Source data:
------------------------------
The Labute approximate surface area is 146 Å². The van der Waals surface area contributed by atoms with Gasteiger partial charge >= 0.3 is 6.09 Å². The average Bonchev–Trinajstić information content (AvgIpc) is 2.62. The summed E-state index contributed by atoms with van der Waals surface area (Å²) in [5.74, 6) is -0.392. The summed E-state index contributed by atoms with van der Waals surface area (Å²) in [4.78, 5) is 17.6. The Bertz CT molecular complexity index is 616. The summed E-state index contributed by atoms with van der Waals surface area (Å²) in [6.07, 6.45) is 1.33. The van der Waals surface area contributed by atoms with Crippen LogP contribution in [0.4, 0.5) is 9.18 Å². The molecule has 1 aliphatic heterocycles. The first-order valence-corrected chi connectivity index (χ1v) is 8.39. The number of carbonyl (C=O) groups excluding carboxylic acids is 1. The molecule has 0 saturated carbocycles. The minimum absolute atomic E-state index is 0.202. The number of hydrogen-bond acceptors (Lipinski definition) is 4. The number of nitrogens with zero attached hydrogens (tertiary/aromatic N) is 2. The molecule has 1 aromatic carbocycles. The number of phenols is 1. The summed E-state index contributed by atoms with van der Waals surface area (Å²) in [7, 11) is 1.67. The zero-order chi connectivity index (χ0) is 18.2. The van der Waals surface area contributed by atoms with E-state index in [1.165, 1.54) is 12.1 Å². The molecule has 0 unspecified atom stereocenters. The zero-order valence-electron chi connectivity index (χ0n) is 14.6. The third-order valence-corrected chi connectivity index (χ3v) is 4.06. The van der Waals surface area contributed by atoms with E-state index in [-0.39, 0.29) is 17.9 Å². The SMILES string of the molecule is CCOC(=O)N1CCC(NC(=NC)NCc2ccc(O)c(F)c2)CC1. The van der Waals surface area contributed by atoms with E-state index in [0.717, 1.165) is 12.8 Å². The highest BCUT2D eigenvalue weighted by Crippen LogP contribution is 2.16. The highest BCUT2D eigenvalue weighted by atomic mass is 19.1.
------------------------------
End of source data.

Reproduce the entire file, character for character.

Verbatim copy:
The Labute approximate surface area is 146 Å². The van der Waals surface area contributed by atoms with Gasteiger partial charge >= 0.3 is 6.09 Å². The average Bonchev–Trinajstić information content (AvgIpc) is 2.62. The summed E-state index contributed by atoms with van der Waals surface area (Å²) in [5.74, 6) is -0.392. The summed E-state index contributed by atoms with van der Waals surface area (Å²) in [4.78, 5) is 17.6. The Bertz CT molecular complexity index is 616. The summed E-state index contributed by atoms with van der Waals surface area (Å²) in [6.07, 6.45) is 1.33. The van der Waals surface area contributed by atoms with Crippen LogP contribution in [0.4, 0.5) is 9.18 Å². The molecule has 1 aliphatic heterocycles. The first-order valence-corrected chi connectivity index (χ1v) is 8.39. The number of carbonyl (C=O) groups excluding carboxylic acids is 1. The molecule has 0 saturated carbocycles. The minimum absolute atomic E-state index is 0.202. The number of hydrogen-bond acceptors (Lipinski definition) is 4. The number of nitrogens with zero attached hydrogens (tertiary/aromatic N) is 2. The molecule has 1 aromatic carbocycles. The number of phenols is 1. The summed E-state index contributed by atoms with van der Waals surface area (Å²) in [7, 11) is 1.67. The zero-order chi connectivity index (χ0) is 18.2. The van der Waals surface area contributed by atoms with E-state index in [1.165, 1.54) is 12.1 Å². The molecule has 0 unspecified atom stereocenters. The zero-order valence-electron chi connectivity index (χ0n) is 14.6. The third-order valence-corrected chi connectivity index (χ3v) is 4.06. The van der Waals surface area contributed by atoms with E-state index in [-0.39, 0.29) is 17.9 Å². The SMILES string of the molecule is CCOC(=O)N1CCC(NC(=NC)NCc2ccc(O)c(F)c2)CC1. The van der Waals surface area contributed by atoms with E-state index in [0.717, 1.165) is 12.8 Å². The highest BCUT2D eigenvalue weighted by Crippen LogP contribution is 2.16. The highest BCUT2D eigenvalue weighted by atomic mass is 19.1.